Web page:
- Avoid foods that trigger acidity: With time, you will soon realise which types of foods trigger an acidic reaction. Some common triggers are onions, peppermint, caffeine, citrus fruits etc. Keeping a diary can help identify such foods and ease your problem.
- Quit Smoking: Nicotine not only harms your lungs, but can affect your digestive system as well. It is responsible for weakening the muscles that control the opening between the stomach and oesophagus. This allows stomach acids and food from the stomach to re-enter the oesophagus. Alcohol can also worsen GERD symptoms and hence it is better to avoid alcohol is you suffer from frequent bouts of acid reflux.
- Lose weight: Overeating, obesity and acid reflux go hand in hand. Being overweight can put extra pressure on your stomach and abdomen, thus pushing food and gastric juices into the oesophagus. Losing this extra weight should effectively resolve your acid reflux problem if you are overweight.
- Look at your medications: Some types of medication too can cause acid reflux by interfering with the digestive system and irritating the oesophagus. These types of medication include blood pressure medication, asthma medication, Non-steroidal anti-inflammatory drugs, bisphosphonates, sedatives and painkillers. Do not simply stop taking these medications, but talk to a doctor about replacing them with something else.
The prostate is a small gland positioned around the urethra and is responsible for creating the fluid to be ejaculated that contains semen. Commonly described as the shape and size of a walnut, the prostate has many important functions within the male reproductive system. Reports of cancer of this organ have become very frequent. Ayurveda has very effective treatments that not only stop the spread of the cancer, but can actually cause partial or full remission.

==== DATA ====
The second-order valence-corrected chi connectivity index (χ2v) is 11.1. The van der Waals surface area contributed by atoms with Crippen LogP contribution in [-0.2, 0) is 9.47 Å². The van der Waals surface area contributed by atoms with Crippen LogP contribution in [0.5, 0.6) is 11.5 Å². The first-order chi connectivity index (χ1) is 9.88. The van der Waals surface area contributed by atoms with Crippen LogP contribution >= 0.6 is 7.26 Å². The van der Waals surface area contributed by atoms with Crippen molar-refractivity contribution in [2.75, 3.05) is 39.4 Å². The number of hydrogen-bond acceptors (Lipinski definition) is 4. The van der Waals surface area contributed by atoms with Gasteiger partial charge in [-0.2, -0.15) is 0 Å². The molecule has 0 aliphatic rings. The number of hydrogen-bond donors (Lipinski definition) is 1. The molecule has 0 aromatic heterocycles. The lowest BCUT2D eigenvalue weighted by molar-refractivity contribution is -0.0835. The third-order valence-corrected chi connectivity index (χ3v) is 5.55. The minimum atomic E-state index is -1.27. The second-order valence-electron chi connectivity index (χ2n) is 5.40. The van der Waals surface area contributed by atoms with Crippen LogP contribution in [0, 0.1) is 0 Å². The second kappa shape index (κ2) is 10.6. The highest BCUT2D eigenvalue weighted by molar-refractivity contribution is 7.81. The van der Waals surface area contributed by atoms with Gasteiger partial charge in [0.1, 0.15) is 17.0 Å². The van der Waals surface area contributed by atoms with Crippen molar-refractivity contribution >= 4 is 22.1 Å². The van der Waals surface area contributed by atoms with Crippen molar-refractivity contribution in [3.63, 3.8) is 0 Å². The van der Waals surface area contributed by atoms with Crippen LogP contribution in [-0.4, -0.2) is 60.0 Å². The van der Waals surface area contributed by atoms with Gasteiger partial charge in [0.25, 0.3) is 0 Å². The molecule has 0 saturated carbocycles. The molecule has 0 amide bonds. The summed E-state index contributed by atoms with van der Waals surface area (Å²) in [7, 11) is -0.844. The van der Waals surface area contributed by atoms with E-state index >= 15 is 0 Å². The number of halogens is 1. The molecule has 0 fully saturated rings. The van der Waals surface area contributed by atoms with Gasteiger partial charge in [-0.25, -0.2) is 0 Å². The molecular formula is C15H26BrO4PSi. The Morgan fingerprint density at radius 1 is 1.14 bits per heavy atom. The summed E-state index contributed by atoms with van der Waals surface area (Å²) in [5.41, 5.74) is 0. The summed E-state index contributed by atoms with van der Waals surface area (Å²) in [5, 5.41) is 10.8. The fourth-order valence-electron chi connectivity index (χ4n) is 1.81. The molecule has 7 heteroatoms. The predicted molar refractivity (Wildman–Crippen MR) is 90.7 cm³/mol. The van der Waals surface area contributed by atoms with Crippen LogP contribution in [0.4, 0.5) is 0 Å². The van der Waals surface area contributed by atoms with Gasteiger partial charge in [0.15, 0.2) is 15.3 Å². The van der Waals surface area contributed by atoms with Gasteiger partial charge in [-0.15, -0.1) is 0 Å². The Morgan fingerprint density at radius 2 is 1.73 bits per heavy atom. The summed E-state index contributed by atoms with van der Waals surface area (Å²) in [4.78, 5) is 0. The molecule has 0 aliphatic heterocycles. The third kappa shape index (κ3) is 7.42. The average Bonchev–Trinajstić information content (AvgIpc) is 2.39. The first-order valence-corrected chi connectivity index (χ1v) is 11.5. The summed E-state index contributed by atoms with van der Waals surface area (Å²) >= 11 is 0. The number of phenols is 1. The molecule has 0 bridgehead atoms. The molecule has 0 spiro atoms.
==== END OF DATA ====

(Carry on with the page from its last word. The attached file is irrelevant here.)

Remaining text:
Some Ayurvedic treatments for Prostate cancer:
- Haritaki and Terminalia Chebula: When mixed with honey and ghee, this medication is known to be very effective in treating anemia. However, it is also very effective in fighting tumors and cancer cells and thus is both a supplement to the body as well as fighter of illnesses.
- Amalaki or Emblica Officinalis: One of the most used and go to remedies within Ayurveda is amalaki which is frequently used to cure digestive problems. It is also an antioxidant and quickly drains out free radicals from within the body. This helps in cancer treatment, immunity boosting and improving metabolism.
- Vibhitaki or Terminalia Belerica: This is an excellent medication, which is very beneficial in purifying blood and removing toxins from the body. It is very good in increasing red blood cell count, which is very important when the body is fighting any form of cancer. Thus it is effective in the case of prostate cancer as well.
- Guduchi or Giloy: This medication is very good to fight calcium deficiency and is very effective at fighting infections as well. This is necessary to ensure that the body is protected while it is fighting the cancerous cells.
- Curcumin or Curcuma Longa: This is one of the wonder drugs being touted around as the next big thing in fighting cancer. Curcumin is the primary chemical in turmeric and is known to be very effective in the prevention of growth and spread of cancer cells.